Plan for 24-storey Battersea tower block refused due to lack of affordable housing
CGI of the proposed development as viewed from Lombard Road. Picture: Hawkins Brown/Greystar
Plans for a massive 24-storey tower block in Battersea with more than 500 flats have been slapped down as there wasn’t enough affordable housing. Wandsworth Council threw out the proposal last night after hearing the block would not include any affordable homes.
Permission has already been granted for a 20-storey tower block on the site with 168 homes, including 60 affordable homes. But Big Yellow Ltd and GS Battersea Owner Ltd applied to make the building taller and increase the homes to 547 in shared living accommodation managed by Greystar – called “urban living”.
A statement with the application reads: “Whilst urban living will meet the needs of many households whose needs are not met by the market, as per the national definition of affordable housing, it is defined as a market product. A financial contribution will therefore also be made to support the delivery of family sized social rented housing within the borough.” This was set at £16.5 million. But Wandsworth Council’s planning committee said the proposal failed to meet need in the borough.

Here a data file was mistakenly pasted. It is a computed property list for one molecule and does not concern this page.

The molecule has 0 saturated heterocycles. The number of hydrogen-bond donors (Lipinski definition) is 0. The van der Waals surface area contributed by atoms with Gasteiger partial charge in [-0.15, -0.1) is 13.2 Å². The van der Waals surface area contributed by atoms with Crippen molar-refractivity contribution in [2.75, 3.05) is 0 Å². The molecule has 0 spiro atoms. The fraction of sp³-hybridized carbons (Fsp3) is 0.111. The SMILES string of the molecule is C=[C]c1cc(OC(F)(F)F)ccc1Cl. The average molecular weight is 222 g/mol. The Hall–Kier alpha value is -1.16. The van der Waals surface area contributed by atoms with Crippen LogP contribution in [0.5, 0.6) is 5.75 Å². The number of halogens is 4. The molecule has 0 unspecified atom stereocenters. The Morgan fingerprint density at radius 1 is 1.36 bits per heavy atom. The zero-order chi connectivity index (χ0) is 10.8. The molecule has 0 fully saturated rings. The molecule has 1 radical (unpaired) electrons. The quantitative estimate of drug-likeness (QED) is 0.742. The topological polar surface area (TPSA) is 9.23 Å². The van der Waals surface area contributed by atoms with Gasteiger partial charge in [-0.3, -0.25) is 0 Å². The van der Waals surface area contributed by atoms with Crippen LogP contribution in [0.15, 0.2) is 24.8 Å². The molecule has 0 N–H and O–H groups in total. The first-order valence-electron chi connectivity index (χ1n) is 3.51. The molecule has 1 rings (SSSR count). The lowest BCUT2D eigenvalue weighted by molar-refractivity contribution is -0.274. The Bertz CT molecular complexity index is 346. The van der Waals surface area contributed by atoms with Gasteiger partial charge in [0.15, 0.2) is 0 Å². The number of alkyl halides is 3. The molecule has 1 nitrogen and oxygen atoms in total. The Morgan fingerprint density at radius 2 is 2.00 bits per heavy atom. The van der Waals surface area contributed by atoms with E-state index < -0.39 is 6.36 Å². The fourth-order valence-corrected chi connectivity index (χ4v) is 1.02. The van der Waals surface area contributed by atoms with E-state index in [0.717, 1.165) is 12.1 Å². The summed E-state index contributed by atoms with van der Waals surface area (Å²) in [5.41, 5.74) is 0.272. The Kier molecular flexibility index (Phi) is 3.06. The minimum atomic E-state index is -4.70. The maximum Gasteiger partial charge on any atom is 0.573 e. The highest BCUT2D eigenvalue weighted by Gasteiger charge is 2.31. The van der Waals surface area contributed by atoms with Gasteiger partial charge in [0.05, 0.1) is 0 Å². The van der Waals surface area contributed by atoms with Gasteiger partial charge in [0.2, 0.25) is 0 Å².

A council report using data from consultant Avison Young estimates it would cost between £1,430 and £1,733 a month to rent the homes. It says they would be affordable to households on incomes from £61,285. Labour councillor Jamie Colclough said: “People who are already on this level of income could already comfortably afford a nice studio apartment anyway in the borough so I’m struggling to see where the need is for this kind of housing.”
Labour councillor Sheila Boswell said the development would be “out of reach of the very people that actually need this accommodation” and “it doesn’t meet the need in the borough”. Conservative councillor Ravi Govindia added: “You just have to work out how practical is it – are there 547 young people who live in the borough who are able to afford it and willing to move there, and I venture to say the answer is no, there isn’t.”
CGI of the proposed development for 57-59 Lombard Road as viewed from York Road. Picture: Hawkins Brown/Greystar
Councillors also raised concerns about the density of the homes and their size. Conservative councillor Mark Justin said: “If this was one dedicated block for key workers, one dedicated block for a London university or something for nurses for St George’s Hospital I would have thought that’s brilliant.” He added: “I don’t like the idea that Battersea is going to be an experiment for this kind of high-density tower block living and that’s really my concern.”
The tower block is the second part of the application for the site. The first phase has been completed and saw the construction of a new Big Yellow self-storage building including studios and offices. There is still permission for the 20-storey block.
Charlotte Lillywhite - Local Democracy Reporter
August 24, 2022